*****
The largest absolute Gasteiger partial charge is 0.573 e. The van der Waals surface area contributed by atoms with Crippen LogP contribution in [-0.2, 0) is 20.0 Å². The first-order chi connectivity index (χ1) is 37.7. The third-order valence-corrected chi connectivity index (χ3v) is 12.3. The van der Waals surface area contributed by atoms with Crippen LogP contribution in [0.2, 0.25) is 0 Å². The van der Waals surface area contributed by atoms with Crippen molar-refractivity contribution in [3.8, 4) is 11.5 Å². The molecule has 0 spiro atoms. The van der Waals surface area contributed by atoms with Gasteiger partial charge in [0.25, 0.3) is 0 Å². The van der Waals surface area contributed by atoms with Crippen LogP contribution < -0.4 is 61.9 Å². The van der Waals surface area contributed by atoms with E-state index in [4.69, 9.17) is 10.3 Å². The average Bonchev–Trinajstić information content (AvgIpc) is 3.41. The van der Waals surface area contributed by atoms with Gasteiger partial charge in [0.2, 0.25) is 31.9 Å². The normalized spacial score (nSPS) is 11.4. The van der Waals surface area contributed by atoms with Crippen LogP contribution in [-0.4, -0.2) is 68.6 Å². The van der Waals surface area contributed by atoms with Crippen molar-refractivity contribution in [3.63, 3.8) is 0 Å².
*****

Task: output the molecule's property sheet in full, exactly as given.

The largest absolute Gasteiger partial charge is 0.573 e. The van der Waals surface area contributed by atoms with Crippen LogP contribution in [-0.2, 0) is 20.0 Å². The first-order chi connectivity index (χ1) is 37.7. The third-order valence-corrected chi connectivity index (χ3v) is 12.3. The van der Waals surface area contributed by atoms with Crippen LogP contribution in [0.2, 0.25) is 0 Å². The van der Waals surface area contributed by atoms with Crippen molar-refractivity contribution in [3.8, 4) is 11.5 Å². The molecule has 0 spiro atoms. The van der Waals surface area contributed by atoms with Gasteiger partial charge in [0.25, 0.3) is 0 Å². The van der Waals surface area contributed by atoms with Crippen LogP contribution < -0.4 is 61.9 Å². The van der Waals surface area contributed by atoms with E-state index in [4.69, 9.17) is 10.3 Å². The average Bonchev–Trinajstić information content (AvgIpc) is 3.41. The van der Waals surface area contributed by atoms with Gasteiger partial charge in [0.2, 0.25) is 31.9 Å². The normalized spacial score (nSPS) is 11.4. The van der Waals surface area contributed by atoms with Crippen LogP contribution in [-0.4, -0.2) is 68.6 Å². The van der Waals surface area contributed by atoms with Crippen molar-refractivity contribution in [3.63, 3.8) is 0 Å².